This rapid review summarises the evidence on how to scale up inclusive approaches to complex social change. It looks at how to design scalable inclusive change interventions, as well as how to plan and manage the scale-up process. Focusing on interventions with the aim of reaching the most marginalised and transform social norms, it covers programmes aiming to deliver inclusive outcomes for women and girls (with a particular focus on preventing violence against women and girls) and persons with disabilities. To date, many interventions seeking to change harmful gender and disability norms have been implemented as small-scale projects. There are limited experiences of scale-up and fewer evaluations of these experiences. However, there are some documented case studies as well as emerging analysis that draw out lessons learned. From this evidence base, this rapid desk review identifies eight critical issues commonly highlighted as important considerations when scaling up inclusive change interventions:
1. Opportunities for systemic approach, including integrating political and community-level scale-up, and coordinating across multiple sectors and stakeholders
2. Political support for scale-up
3. Strategic choices: balancing reach, speed, cost, quality, equity, and sustainability
4. Catalysing change: tipping points, diffusion effects, and local champions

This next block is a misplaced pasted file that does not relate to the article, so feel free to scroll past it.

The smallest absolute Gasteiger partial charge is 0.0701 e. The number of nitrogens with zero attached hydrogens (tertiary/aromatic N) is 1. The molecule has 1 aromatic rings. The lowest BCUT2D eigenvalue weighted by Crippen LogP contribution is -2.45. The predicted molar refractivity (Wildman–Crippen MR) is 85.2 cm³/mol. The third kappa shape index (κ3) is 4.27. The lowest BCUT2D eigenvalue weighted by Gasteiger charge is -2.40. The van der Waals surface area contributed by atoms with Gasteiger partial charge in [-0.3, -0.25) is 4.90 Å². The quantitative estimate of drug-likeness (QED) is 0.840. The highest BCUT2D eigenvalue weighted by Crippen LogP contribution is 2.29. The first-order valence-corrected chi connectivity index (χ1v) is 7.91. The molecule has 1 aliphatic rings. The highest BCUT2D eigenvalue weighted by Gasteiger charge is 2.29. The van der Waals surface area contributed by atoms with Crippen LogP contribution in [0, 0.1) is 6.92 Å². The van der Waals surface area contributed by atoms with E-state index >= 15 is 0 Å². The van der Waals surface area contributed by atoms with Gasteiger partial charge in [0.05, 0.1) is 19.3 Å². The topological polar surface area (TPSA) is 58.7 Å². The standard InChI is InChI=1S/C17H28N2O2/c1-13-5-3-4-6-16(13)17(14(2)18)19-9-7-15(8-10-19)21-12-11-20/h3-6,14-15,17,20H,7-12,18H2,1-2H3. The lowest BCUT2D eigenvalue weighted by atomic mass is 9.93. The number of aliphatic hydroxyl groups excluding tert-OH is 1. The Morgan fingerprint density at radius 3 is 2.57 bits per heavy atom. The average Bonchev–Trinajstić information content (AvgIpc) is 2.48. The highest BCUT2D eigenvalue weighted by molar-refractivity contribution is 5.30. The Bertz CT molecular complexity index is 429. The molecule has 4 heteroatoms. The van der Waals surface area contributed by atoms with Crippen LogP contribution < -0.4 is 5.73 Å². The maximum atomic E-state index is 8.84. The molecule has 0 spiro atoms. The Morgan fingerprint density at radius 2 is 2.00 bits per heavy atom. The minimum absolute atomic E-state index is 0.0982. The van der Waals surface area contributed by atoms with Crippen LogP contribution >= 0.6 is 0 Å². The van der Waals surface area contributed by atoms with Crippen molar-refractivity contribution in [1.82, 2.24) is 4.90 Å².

5. Locally grounded, participatory, and adaptive approaches
6. Long-term approaches with funding models to match
7. Cost-effective and financially feasible scale-up strategies
8. Measuring impact and sustainability.
Scale-up pathways are discussed including: horizontal, vertical, functional and organisational.
A number of case studies are given.
This report was commissioned by the Global Partnership for Education’s Secretariat to take stock of how disability and inclusive education are included in education sector plans in 51 countries, including GPE-funded programs, such as education sector program implementation grants, program documents, implementation progress reports education sector analysis, if applicable, and other relevant GPE program documents.
This report documents progress and highlights the need to step up support to GPE partner countries on disability and inclusive education, to improve consideration of issues around disability and inclusion in education sector analysis and sector planning processes to better promote the achievement of GPE 2020 strategic goal 2, and to fulfill the transformative vision of Agenda 2030
The Pacific Disability Forum (PDF), in partnership with the Inter-Agency Standing Committee (IASC) Task Team on Inclusion of Persons with Disabilities in Humanitarian Action and the International Disability Alliance (co-chair of the Task Team), held a regional multi-stakeholder consultation for the Pacific in Nadi, Fiji from 24 – 25 January 2018.
The workshop was the first in a series of regional consultations which will support the development of the IASC Guidelines on Inclusion of Persons with Disabilities in Humanitarian Action (“the Guidelines”).
The Guidelines will assist humanitarian actors, governments, affected communities and organizations of persons with disabilities to coordinate, plan, implement, monitor and evaluate essential actions that foster the effectiveness, appropriateness and efficiency of humanitarian action, resulting in the full and effective participation and inclusion of persons with disabilities and changing practice across all sectors and in all phases of humanitarian action.